Father’s Diet May Impact the Son’s Ability to Reproduce

Father's Diet May Impact the Son's Ability to Reproduce

A healthy diet is the king. It can save you from various ailments and slow down signs of ageing. The times we live in, there are all sorts of processed food products available in the market which are delicious no doubt but come loaded with chemicals and unwanted calories that adversely affect our health. It is therefore essential to choose right and eat mindfully. How you eat doesn’t only affect your health at present and in the future, but could have implications on your future offspring. Research suggests that it’s not only genetic materials that get passed on from parents to offspring, but other traits too. One’s diet plays a crucial role too. A healthy diet has various repercussions that may not be evident at the moment but it shows results in the future. So from father to son, there’s not just the passing on of genes but more.

A recent study done by Monash University in Melbourne, Australia, states that a father’s high-protein diet may increase the son’s ability to reproduce. The study which was published in the journal Biology Letters says that a father’s diet can affect the son’s ability to out-compete a rival’s sperm after mating.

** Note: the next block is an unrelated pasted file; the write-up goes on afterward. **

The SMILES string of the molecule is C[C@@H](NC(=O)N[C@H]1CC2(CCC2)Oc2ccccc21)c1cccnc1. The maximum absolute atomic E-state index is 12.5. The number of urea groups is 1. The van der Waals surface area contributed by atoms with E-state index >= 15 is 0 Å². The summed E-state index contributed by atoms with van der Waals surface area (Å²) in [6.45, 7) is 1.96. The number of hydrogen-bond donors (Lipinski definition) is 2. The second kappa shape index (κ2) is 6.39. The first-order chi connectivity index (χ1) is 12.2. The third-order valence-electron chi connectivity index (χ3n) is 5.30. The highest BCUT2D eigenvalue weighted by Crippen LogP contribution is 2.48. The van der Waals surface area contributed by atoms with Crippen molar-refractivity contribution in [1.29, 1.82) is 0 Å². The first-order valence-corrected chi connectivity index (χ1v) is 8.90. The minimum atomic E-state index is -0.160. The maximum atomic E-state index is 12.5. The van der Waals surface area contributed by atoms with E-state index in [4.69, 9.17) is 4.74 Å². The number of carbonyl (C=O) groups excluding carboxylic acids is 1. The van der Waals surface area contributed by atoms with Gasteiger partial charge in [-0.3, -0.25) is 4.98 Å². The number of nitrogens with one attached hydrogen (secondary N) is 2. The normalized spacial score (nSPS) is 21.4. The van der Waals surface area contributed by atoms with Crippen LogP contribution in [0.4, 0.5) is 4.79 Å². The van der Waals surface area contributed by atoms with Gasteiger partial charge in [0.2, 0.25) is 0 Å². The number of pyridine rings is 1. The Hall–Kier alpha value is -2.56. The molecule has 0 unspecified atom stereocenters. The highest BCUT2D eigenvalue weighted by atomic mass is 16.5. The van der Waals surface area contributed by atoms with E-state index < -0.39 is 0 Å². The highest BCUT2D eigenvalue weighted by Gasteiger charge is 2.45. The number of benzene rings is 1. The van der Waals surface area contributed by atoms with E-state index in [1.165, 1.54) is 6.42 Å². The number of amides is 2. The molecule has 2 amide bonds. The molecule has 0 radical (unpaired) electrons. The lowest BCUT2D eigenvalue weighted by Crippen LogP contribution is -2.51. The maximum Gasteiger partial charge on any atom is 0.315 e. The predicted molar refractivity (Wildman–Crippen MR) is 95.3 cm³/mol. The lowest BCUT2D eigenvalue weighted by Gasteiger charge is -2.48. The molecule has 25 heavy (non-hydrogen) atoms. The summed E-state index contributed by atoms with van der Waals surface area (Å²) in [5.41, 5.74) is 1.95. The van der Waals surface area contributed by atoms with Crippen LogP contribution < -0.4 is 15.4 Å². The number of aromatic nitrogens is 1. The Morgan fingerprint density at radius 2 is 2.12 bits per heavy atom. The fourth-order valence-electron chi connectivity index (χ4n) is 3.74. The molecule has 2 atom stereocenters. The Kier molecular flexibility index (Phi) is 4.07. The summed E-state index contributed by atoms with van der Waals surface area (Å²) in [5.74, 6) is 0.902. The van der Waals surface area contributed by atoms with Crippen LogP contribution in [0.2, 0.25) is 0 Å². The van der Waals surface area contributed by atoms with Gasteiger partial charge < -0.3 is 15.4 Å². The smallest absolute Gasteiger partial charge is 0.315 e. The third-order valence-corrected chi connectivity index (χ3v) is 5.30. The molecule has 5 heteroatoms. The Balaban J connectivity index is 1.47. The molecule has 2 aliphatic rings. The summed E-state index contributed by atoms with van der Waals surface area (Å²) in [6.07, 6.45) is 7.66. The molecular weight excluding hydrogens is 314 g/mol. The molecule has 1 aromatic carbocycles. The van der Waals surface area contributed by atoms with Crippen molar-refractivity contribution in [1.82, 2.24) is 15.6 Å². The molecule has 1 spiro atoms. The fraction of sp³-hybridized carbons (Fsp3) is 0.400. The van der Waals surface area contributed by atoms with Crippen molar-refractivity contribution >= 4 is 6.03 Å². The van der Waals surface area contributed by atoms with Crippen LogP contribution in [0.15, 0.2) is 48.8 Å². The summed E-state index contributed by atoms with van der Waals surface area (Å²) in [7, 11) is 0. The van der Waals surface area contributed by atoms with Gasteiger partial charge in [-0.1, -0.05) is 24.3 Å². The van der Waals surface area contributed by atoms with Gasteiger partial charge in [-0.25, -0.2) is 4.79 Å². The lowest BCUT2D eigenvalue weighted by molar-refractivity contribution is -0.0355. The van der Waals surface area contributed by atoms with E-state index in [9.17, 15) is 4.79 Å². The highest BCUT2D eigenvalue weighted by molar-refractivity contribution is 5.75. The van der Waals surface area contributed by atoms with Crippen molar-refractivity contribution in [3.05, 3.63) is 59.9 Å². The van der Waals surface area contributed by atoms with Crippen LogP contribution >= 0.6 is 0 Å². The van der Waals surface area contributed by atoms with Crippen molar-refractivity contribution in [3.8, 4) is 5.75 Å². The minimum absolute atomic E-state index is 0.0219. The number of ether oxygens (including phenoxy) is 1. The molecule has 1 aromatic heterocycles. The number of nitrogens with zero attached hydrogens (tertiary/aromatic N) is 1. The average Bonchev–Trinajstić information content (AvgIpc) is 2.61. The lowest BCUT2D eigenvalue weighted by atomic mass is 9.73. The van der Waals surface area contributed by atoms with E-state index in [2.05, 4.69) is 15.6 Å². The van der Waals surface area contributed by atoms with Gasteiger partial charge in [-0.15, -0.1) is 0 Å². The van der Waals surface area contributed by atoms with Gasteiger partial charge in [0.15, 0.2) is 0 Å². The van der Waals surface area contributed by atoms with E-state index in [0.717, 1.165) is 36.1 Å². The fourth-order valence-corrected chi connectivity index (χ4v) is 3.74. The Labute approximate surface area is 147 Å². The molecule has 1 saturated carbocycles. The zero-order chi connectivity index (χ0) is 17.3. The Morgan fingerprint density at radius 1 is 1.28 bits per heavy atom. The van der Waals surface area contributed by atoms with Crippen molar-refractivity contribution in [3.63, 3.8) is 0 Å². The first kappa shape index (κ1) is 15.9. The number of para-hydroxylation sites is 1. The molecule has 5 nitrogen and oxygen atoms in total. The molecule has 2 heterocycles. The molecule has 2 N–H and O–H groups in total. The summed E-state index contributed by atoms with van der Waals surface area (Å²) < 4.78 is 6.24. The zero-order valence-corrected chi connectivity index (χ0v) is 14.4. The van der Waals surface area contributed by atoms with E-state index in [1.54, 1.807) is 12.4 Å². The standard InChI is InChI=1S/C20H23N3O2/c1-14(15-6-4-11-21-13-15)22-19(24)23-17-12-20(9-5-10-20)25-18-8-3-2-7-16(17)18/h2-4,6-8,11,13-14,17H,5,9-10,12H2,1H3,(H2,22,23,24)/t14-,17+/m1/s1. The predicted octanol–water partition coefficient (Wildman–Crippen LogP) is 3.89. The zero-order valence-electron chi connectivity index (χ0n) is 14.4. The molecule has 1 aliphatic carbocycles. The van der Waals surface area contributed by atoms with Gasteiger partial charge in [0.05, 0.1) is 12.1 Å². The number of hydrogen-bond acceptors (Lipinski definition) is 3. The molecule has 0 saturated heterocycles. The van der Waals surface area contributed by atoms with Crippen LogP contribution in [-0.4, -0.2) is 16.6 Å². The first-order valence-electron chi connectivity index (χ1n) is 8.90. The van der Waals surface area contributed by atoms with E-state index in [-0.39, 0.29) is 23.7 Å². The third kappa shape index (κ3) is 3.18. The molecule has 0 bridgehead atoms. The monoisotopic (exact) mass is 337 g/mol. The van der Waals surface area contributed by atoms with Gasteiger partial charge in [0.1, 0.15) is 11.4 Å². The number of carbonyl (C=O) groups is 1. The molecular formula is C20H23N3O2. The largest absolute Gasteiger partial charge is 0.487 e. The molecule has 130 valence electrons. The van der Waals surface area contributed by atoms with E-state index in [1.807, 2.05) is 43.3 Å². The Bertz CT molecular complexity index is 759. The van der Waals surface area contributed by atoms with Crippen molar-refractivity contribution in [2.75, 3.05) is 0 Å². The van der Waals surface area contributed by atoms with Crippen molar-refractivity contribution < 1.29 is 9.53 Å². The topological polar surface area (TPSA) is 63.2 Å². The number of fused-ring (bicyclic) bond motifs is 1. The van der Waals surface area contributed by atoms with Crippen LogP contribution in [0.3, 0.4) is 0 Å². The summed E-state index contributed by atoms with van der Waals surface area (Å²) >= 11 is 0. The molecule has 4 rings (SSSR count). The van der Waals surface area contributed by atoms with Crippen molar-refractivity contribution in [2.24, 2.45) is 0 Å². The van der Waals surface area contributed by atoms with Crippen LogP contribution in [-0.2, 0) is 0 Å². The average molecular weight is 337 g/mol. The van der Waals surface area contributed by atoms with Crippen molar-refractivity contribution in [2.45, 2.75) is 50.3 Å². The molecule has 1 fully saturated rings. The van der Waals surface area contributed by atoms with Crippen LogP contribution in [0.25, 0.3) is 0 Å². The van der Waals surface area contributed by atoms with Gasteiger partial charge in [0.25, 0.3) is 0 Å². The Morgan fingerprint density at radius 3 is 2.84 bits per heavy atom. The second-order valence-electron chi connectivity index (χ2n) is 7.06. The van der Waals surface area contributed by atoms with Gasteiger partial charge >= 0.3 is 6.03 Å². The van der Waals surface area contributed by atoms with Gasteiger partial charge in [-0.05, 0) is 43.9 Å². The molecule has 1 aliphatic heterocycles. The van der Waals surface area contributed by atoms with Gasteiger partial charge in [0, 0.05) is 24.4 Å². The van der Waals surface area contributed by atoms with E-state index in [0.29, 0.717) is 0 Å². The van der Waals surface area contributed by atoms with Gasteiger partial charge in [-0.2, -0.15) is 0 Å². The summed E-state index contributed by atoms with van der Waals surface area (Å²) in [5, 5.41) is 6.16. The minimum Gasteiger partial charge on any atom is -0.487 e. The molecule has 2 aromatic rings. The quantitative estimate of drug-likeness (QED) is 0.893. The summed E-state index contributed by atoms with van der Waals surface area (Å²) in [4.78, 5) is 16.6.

The study highlighted the importance of the paternal environment on future generations, even long time before offspring were produced, said one of the lead authors of the study, Susanne Zajitschek.

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The study sought to understand if the nutritional history of fathers had an effect on their sons. Experiments were carried out in the fruit fly, which shares many similar pathways and characteristics with human genes.


“Our study found that males that were raised on either high or low protein diets, but spent their adulthood on an intermediate diet, produced sons that had large differences in gene expression, which most likely contributed to the resulting differences in sperm competitiveness,” Zajitschek said.


“They differed in their ability to sire offspring, with the high-protein dads producing sons who were doing much better in sperm competition, which means their sperm was more likely to win against a competitor’s sperm within the female tract,” Zajitschek said